In any case. Your disposable income (income minus expenses) is what drive your standard of living. If your expenses are $3000 per month and your retirement income is is 10% more or $3300 month then your disposal income is $300 a month. 10% is OK. 25% is good. 50% is excellent. 100% is difficult to do. Most FIRE has low disposal income while a traditional retiree has much more. This is because your nest egg in the stock market generally double in 10 years. Triple if you continues to contribute. Wealth increases exponentially and not linearly due to the compounding effect.
I have to disagree again. My disposable income, as you define it, has risen and fallen in my retirement years, even though my expenses have been rather stable. But my standard of living has not changed as my disposable income has risen and fallen. I have had expenses of about $2,000 a month with retirement income of sometimes $2,500 or $3,000 or $3,500 a month. With my expenses stable, the added disposable income had zero effect on my standard of living. All I did was to plow any excess income back into my portfolio.

Having that cushion in my budget allows me to go on small spending sprees now and then without having to worry about busting my budget. That's a good thing, of course, and it allows me to maintain the standard of living I had before I retired. But that cushion ranging from a decent size to a huge size makes no difference to my day-to-day lifestyle.
__________________
Retired in late 2008 at age 45. Cashed in company stock, bought a lot of shares in a big bond fund and am living nicely off its dividends. IRA, SS, and a pension await me at age 60 and later. No kids, no debts.

"I want my money working for me instead of me working for my money!"
scrabbler1 is online now   Reply With Quote
Old 09-03-2021, 11:39 AM   #114
Full time employment: Posting here.
 
Join Date: Dec 2018
Posts: 966
Quote:
Originally Posted by TheWizard View Post
Yes, I tend to agree with your target retirement income concept and I'm there myself. Having an excess of retirement income gives one a lot of flexibility and options.

But that income can come from a combination of pension/annuities, SS, and portfolio withdrawals, not all from the latter.

Of course, if you delay SS until age 70, as I did, then you'll likely need bigger portfolio withdrawals in the years preceding.
Having gotten through that span of years, I'm now investing excess retirement income into my portfolio rather than withdrawing money from it, so that's good...
Good for you. I took a similar path in having excess income in retirement and delaying SS a year or two. I decided to buy houses in cash with one California house for my daughter. If my daughter took out a mortgage from a bank, this will mean 30% of her income will go into a mortgage payment. With no mortgage payment, her standard of living is much higher than her peers. Like you stated: Having excess retirement income provides a lot of options and flexibility.
2177V is offline   Reply With Quote
Old 09-03-2021, 11:53 AM   #115
Full time employment: Posting here.
 
Join Date: Dec 2018
Posts: 966
Quote:
Originally Posted by scrabbler1 View Post
I have to disagree again. My disposable income, as you define it, has risen and fallen in my retirement years, even though my expenses have been rather stable. But my standard of living has not changed as my disposable income has risen and fallen. I have had expenses of about $2,000 a month with retirement income of sometimes $2,500 or $3,000 or $3,500 a month. With my expenses stable, the added disposable income had zero effect on my standard of living. All I did was to plow any excess income back into my portfolio.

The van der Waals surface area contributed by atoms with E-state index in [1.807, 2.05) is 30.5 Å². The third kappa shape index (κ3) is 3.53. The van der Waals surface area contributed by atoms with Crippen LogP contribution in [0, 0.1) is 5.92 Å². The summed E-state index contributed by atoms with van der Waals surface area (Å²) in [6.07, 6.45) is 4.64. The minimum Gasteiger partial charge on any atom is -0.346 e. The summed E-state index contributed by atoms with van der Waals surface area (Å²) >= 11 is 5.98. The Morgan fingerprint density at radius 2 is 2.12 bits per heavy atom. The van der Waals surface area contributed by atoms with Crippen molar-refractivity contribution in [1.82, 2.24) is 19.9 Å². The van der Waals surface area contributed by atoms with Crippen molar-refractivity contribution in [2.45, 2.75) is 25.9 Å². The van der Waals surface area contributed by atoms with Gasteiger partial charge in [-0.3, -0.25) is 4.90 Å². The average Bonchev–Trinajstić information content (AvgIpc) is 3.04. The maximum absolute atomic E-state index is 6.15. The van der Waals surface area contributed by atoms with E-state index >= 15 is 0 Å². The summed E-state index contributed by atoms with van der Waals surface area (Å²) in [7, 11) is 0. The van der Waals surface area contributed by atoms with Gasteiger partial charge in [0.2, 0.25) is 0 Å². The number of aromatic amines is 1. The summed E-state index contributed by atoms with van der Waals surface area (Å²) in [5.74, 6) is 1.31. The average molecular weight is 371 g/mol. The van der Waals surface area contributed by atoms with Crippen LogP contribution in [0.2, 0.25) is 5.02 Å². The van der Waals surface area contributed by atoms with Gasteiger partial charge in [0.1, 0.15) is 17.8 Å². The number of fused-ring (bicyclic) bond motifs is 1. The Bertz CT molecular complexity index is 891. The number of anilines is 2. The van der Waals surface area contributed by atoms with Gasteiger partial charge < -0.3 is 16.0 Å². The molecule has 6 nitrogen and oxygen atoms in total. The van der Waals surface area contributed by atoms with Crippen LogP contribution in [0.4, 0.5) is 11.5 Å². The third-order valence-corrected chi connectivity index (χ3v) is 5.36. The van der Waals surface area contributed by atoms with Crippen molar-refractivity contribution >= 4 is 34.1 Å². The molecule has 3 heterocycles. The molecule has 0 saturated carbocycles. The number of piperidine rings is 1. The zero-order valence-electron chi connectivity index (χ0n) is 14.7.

Having that cushion in my budget allows me to go on small spending sprees now and then without having to worry about busting my budget. That's a good thing, of course, and it allows me to maintain the standard of living I had before I retired. But that cushion ranging from a decent size to a huge size makes no difference to my day-to-day lifestyle.
Good for you. Everyone has a different viewpoint of a good retirement. My portfolio is 25% equities, 25% treasuries, 25% properties (other than my principle) and 25% commodities which includes VCMDX. This portfolio is designed for double digit inflation which is very likely in my opinion. Inflation hurt retired people because their income tends to be fixed while the cost of living will inflate. However, the government tends to benefit because people's wages goes up which means taxes collected on their increased wages goes up too.....without the political backlash of a tax increase. When this happens, $1M will appears small after double digit inflation.
2177V is offline   Reply With Quote
Old 09-03-2021, 12:16 PM   #116
Give me a museum and I'll fill it. (Picasso)
Give me a forum ...
 
Join Date: Nov 2009
Posts: 6,310
Quote:
Originally Posted by vchan2177 View Post
Good for you. Everyone has a different viewpoint of a good retirement. My portfolio is 25% equities, 25% treasuries, 25% properties (other than my principle) and 25% commodities which includes VCMDX. This portfolio is designed for double digit inflation which is very likely in my opinion. Inflation hurt retired people because their income tends to be fixed while the cost of living will inflate. However, the government tends to benefit because people's wages goes up which means taxes collected on their increased wages goes up too.....without the political backlash of a tax increase. When this happens, $1M will appears small after double digit inflation.
I was challenging your earlier statement that "Your disposable income (income minus expenses) is what drive your standard of living." I don't dispute that "everyone has a different viewpoint of a good retirement."